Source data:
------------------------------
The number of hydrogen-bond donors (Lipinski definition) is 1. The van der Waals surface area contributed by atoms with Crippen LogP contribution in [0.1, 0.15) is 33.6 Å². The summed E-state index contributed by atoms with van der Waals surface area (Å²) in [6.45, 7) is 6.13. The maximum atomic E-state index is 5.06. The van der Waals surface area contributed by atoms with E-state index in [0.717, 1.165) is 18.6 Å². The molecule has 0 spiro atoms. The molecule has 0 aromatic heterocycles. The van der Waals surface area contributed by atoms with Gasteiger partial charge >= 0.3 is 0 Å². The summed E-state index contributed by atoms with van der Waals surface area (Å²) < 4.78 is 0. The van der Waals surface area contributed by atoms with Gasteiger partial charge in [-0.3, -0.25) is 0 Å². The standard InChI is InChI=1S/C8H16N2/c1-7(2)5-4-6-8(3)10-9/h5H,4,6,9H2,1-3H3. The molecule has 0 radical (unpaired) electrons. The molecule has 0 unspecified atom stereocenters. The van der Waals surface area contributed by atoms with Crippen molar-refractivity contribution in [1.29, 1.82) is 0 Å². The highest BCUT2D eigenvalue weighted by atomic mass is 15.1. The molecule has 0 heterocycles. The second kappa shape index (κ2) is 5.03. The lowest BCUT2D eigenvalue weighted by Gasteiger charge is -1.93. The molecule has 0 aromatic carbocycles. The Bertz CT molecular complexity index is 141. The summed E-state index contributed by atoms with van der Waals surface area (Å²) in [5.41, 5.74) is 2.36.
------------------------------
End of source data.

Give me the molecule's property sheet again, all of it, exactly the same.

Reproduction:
The number of hydrogen-bond donors (Lipinski definition) is 1. The van der Waals surface area contributed by atoms with Crippen LogP contribution in [0.1, 0.15) is 33.6 Å². The summed E-state index contributed by atoms with van der Waals surface area (Å²) in [6.45, 7) is 6.13. The maximum atomic E-state index is 5.06. The van der Waals surface area contributed by atoms with E-state index in [0.717, 1.165) is 18.6 Å². The molecule has 0 spiro atoms. The molecule has 0 aromatic heterocycles. The van der Waals surface area contributed by atoms with Gasteiger partial charge >= 0.3 is 0 Å². The summed E-state index contributed by atoms with van der Waals surface area (Å²) < 4.78 is 0. The van der Waals surface area contributed by atoms with Gasteiger partial charge in [-0.3, -0.25) is 0 Å². The standard InChI is InChI=1S/C8H16N2/c1-7(2)5-4-6-8(3)10-9/h5H,4,6,9H2,1-3H3. The molecule has 0 radical (unpaired) electrons. The molecule has 0 unspecified atom stereocenters. The van der Waals surface area contributed by atoms with Crippen molar-refractivity contribution in [1.29, 1.82) is 0 Å². The highest BCUT2D eigenvalue weighted by atomic mass is 15.1. The molecule has 0 heterocycles. The second kappa shape index (κ2) is 5.03. The lowest BCUT2D eigenvalue weighted by Gasteiger charge is -1.93. The molecule has 0 aromatic carbocycles. The Bertz CT molecular complexity index is 141. The summed E-state index contributed by atoms with van der Waals surface area (Å²) in [5.41, 5.74) is 2.36.